"4" – There are four modes of operation:
Legacy 1Gb Ethernet
Fibre Channel over Ethernet (FCoE)…via software entitlement ($$)
This last part is the key to the reason I think this product could be of substantial value. The adapter enables a user to begin with traditional Ethernet, then grow into 10Gb, FCoE or iSCSI without any physical change – all they need to do is buy a license (for the FCoE or iSCSI).
Modes of operation
The expansion card has two modes of operation: standard physical port mode (pNIC) and virtual NIC (vNIC) mode.
In vNIC mode, each physical port appears to the blade server as four virtual NIC with a default bandwidth of 2.5 Gbps per vNIC. Bandwidth for each vNIC can be configured from 100 Mbps to 10 Gbps, up to a maximum of 10 Gb per virtual port.
In pNIC mode, the expansion card can operate as a standard 10 Gbps or 1 Gbps 2-port Ethernet expansion card.
As previously mentioned, a future entitlement purchase will allow for up to two FCoE ports or two iSCSI ports. The FCoE and iSCSI ports can be used in combination with up to six Ethernet ports in vNIC mode, up to a maximum of eight total virtual ports.
Mode IBM Switch Compatibility
vNIC – works with BNT Virtual Fabric Switch pNIC – works with BNT, IBM Pass-Thru, Cisco Nexus FCoE– BNT or Cisco Nexus iSCSI Acceleration – all IBM 10GbE switches
I really think the "one card can do all" concept works really well for the IBM BladeCenter design, and I think we'll start seeing more and more customers move toward this single card concept.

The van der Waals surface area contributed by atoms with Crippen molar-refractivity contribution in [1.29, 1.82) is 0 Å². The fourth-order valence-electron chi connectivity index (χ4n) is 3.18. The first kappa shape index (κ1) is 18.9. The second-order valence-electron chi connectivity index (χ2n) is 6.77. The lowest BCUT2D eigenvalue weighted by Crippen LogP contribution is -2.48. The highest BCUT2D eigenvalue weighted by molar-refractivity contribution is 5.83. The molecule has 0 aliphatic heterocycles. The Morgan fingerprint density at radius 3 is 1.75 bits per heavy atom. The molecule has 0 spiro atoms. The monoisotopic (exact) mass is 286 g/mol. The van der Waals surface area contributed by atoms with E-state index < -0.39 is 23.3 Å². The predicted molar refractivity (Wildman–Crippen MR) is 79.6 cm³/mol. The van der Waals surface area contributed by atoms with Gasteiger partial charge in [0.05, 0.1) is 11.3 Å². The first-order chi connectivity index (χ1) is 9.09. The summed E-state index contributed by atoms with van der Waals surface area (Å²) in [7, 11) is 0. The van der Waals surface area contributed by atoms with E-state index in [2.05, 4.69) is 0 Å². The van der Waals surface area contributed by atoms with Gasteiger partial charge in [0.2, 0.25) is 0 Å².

Comparison to HP Flex-10 I'll be the first to admit, I'm not a network or storage guy, so I'm not really qualified to compare this offering to HP's Flex-10, however IBM has created a very clever video that does some comparisons. Take a few minutes to watch and let me know your thoughts.
I recently heard some rumours about IBM’s BladeCenter products that I thought I would share – but FIRST let me be clear: this is purely speculation, I have no definitive information from IBM so this may be false info, but my source is pretty credible, so…
Rumour 1: It appears IBM may call it the HS43(not HS42 like I first thought.) I’m not sure why IBM would skip the “HS42” nomenclature, but I guess it doesn’t really matter. This is rumoured to be released in March 2010.